Israeli Military Seizes Christian Wood Carvings for Palestinian Tax Debt

From the New York Times:

Beit Sahur Journal; In a Tax War, Even the Olivewood Dove Is Seized

To press the Palestinian uprising, the people of this town have refused for months to pay their taxes. In response, Israel has begun to confiscate their goods. The raids, Aysa Hanna Khier says, have produced some incongruities.

The Christian crosses carved of olivewood and the statuettes of the Good Shepherd and the Madonna may have seemed improbable commodities, but Mr. Khier said the tax collectors and soldiers seized them when they raided his woodcarving workshop here on .

Even the small fretwork wall-plaques showing a dove on the wing over the Hebrew word Shalom were taken in lieu of the withheld taxes, he said.

Mr. Khier is among some 60 Palestinians from this prosperous and predominantly Christian Arab town near Bethlehem to have felt Israel’s response to what Palestinians depict as a new tactic of the uprising in the occupied West Bank and Gaza Strip, now 22 months old.

Campaign of Disobedience

Beit Sahur has been elevated by the militants to a symbol of what they hope will be a new phase of civil disobedience to confound 22 years of Israeli occupation, bring scorn on Israel’s tactics and persuade the Israelis that, even in a middle-class and cozy town like this, loyalty lies elsewhere.

Israel’s response is designed to negate those arguments in the near-constant test of wills that has underpinned the uprising from its beginnings in . And so the battle, accompanied by curfews and roadblocks and armed patrols through the streets, has spawned a litany of losses in this town of 13,000 whose pale stone walls cling to the bleached hills of Biblical lands. [Defense Minister Yitzhak Rabin said that Israel would teach a lesson to Palestinians who refused to pay taxes in Beit Sahur, Reuters reported. Participants at a closed-door parliamentary committee meeting said Mr. Rabin told them: “There will not be any attempt to boycott taxes. If it takes a month, it will take a month but they will break. We are going to teach them a lesson.”] Michel Kokaly, an auto mechanic, said he had forfeited hoists from his workshop and the sofas, chairs, tables and television from his spacious apartment above the shop when the soldiers and tax-collectors arrived a week ago. What pained most, said his wife, Ibtisam, was that the children, 6 and 9 years old, did not recognize their empty home when they came home from school at noon. A third child, who is 3, threw a pebble at the soldiers and called them names, she said with some pride, as if that tempered the loss.

In the office of Mayor Hanna Atrash in Beit Sahur, other men have their stories, too. Issam Sheheibet, a wealthy merchant, says the collectors took flour, sugar, barley and refrigerators from his stores.

Counting the Losses

Selim Qassis, a carpenter, estimates he has lost machinery worth $35,000. Yassa Abu Zelef says he lost his television set, VCR and hi-fi, even though he closed his shop six months after the uprising began. “I have no money to pay,” he said.

“Nobody is paying now,” said Mayor Atrash, alluding to the ending of a previous exemption of some big factories from the tax protest.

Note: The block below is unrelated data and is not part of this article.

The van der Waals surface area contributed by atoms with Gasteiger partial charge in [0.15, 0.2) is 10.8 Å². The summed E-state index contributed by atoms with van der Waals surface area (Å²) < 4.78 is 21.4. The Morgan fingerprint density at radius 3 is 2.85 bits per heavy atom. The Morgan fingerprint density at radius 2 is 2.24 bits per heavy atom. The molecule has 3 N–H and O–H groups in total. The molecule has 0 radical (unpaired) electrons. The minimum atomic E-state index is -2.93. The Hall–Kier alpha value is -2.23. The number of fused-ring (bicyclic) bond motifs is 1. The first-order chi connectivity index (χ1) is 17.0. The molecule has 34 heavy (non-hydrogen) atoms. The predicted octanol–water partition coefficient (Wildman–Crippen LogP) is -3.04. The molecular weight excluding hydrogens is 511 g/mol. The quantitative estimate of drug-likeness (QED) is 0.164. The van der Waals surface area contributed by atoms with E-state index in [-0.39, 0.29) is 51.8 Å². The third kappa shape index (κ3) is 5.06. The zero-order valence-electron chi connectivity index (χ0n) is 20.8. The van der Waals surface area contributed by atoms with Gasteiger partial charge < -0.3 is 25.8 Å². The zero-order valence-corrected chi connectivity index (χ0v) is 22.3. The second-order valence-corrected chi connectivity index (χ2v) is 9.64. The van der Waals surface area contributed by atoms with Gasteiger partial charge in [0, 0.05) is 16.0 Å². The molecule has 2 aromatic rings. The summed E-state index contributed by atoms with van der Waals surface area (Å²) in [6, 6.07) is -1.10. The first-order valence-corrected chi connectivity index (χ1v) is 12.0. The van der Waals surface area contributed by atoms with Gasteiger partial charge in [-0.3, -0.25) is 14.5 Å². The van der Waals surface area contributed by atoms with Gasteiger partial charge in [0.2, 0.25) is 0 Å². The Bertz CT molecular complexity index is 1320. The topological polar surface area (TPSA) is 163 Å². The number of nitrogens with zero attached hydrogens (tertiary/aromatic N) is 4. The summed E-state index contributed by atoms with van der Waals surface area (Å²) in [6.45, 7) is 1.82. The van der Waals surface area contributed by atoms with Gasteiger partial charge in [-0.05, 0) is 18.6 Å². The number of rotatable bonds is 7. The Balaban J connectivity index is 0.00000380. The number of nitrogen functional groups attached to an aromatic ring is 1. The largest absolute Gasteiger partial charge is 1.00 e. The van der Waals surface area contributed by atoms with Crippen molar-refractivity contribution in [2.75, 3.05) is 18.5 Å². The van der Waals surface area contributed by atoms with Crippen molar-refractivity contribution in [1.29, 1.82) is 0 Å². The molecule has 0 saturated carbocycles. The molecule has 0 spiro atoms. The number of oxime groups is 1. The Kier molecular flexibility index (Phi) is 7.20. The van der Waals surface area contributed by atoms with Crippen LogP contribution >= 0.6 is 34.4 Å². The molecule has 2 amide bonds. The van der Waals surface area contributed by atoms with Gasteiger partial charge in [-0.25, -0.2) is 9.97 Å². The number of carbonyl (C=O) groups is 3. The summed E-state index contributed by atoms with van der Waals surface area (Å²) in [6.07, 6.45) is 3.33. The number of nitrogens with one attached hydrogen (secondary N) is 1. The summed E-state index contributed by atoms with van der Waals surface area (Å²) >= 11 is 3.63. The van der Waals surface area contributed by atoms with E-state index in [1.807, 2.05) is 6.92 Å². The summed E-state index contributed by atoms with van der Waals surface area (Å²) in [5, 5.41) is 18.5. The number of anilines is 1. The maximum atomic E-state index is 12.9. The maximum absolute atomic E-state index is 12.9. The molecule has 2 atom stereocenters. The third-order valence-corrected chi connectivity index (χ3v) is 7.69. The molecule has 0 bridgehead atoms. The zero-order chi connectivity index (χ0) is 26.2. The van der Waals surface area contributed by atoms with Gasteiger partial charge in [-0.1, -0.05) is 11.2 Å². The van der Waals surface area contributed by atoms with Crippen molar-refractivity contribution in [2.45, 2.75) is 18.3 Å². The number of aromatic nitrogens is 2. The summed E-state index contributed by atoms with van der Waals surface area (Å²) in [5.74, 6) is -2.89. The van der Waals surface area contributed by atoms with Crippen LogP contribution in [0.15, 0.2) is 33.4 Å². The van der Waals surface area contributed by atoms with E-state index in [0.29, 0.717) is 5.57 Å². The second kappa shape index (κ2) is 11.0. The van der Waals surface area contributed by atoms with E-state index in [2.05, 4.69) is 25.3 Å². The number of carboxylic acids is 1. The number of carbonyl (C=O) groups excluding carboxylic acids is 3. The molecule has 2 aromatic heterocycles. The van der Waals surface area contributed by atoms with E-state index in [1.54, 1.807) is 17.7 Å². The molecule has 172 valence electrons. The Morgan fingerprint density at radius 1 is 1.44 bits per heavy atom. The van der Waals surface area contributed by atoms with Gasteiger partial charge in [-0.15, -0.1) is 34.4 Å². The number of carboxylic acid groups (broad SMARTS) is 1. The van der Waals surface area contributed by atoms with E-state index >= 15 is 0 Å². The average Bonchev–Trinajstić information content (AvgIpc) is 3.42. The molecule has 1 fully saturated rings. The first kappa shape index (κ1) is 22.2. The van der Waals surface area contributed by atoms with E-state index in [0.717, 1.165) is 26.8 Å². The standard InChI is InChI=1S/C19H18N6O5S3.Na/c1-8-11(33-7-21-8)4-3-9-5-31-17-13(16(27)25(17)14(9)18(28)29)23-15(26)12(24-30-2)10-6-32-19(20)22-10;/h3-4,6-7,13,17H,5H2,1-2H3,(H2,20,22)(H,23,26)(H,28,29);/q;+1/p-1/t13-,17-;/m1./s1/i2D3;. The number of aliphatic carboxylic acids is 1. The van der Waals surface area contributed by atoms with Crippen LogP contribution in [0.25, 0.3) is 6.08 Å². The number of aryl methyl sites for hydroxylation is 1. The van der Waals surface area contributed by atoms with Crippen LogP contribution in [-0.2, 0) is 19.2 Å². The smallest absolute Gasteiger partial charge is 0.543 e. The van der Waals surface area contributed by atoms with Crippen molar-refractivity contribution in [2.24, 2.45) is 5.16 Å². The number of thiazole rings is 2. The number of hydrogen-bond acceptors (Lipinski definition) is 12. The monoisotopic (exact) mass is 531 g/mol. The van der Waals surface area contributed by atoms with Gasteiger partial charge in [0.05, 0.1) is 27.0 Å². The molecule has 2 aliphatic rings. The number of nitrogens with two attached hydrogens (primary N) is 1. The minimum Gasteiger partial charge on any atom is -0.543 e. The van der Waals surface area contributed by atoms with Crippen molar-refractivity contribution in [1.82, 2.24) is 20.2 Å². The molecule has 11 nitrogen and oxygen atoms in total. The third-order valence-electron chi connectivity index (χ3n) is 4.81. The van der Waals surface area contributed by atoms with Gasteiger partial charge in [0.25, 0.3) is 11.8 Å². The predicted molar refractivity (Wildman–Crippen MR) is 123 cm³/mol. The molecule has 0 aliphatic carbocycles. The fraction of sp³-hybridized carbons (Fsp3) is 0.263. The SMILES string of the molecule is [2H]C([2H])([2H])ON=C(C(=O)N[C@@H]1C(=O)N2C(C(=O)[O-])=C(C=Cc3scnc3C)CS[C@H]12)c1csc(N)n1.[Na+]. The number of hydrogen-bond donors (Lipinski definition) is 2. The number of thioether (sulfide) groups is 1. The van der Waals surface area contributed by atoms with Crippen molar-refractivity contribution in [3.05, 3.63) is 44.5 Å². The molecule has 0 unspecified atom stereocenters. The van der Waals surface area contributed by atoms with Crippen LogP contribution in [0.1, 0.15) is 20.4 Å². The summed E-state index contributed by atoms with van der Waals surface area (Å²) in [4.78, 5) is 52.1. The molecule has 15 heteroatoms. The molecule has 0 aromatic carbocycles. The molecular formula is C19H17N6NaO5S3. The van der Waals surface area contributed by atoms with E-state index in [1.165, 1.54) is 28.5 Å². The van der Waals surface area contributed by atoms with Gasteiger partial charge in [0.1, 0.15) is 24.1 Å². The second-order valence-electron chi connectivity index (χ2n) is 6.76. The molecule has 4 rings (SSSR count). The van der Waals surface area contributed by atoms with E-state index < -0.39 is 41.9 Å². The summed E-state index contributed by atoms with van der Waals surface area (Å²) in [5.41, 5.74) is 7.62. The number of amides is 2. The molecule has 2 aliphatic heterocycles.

“This is going to mean that all factories, all workshops, all shops are heading for a shutdown,” Mr. Atrash said. “It is beyond my imagination what will happen next.”

In interviews, many men said they would not pay taxes because they did not wish to finance their own occupation and, anyway, saw no benefit from the money they had already paid. Before the uprising, Mr. Khier, the woodcarver, said, he had been paying around $4,000 a year in taxes. Mr. Kokaly, the mechanic, said his taxes had been around $2,700 a year, counting income tax and value-added tax.

Auction Is Coming

Both men said they would not attend the auction the Israeli authorities plan next week in Tel Aviv to dispose of goods seized in Beit Sahur.

The confiscations mean that even if they wanted to pay taxes, some are no longer able to earn money to do so.

According to Israeli officials, the taxes Palestinians pay in the occupied territories are used for the maintenance of health services, schools and transportation. The military body that oversees the occupation, called the Civil Administration, employs 13,000 salaried Palestinians, the officials said.

“We have nothing against Beit Sahur,” one official said, asking not to be identified by name, “but it is the only town where people are not paying taxes.” He said the number of those refusing to pay was between 250 and 300. About $1 million worth of property has been seized so far, the official said, and the tax collection effort will continue.

Won’t Bankroll the Occupation

“I paid before the intifada,” Mr. Kokaly said, using the Arabic term for the uprising. “But because of the intifada I am not paying. I will not finance occupation.”

Some people here say that because Beit Sahur is home to so many educated and professional people, those whose property has been seized will still be able to lean for support on family members, defying the Israeli effort to subdue them.

Mr. Kokaly, thus, walked forlornly around his empty apartment, pointing out where the sofas and chairs and table and television had been, noting wryly that the authorities had at least left them their beds to sleep on and their stove to cook on. Then, to continue the talk, he took a visitor to his brother’s identical apartment, one floor down, that had not been raided, to discuss the matter further over coffee.

But the leaders of the uprising would have the tax protest viewed in a loftier light. Their slogan: “No taxation without representation.”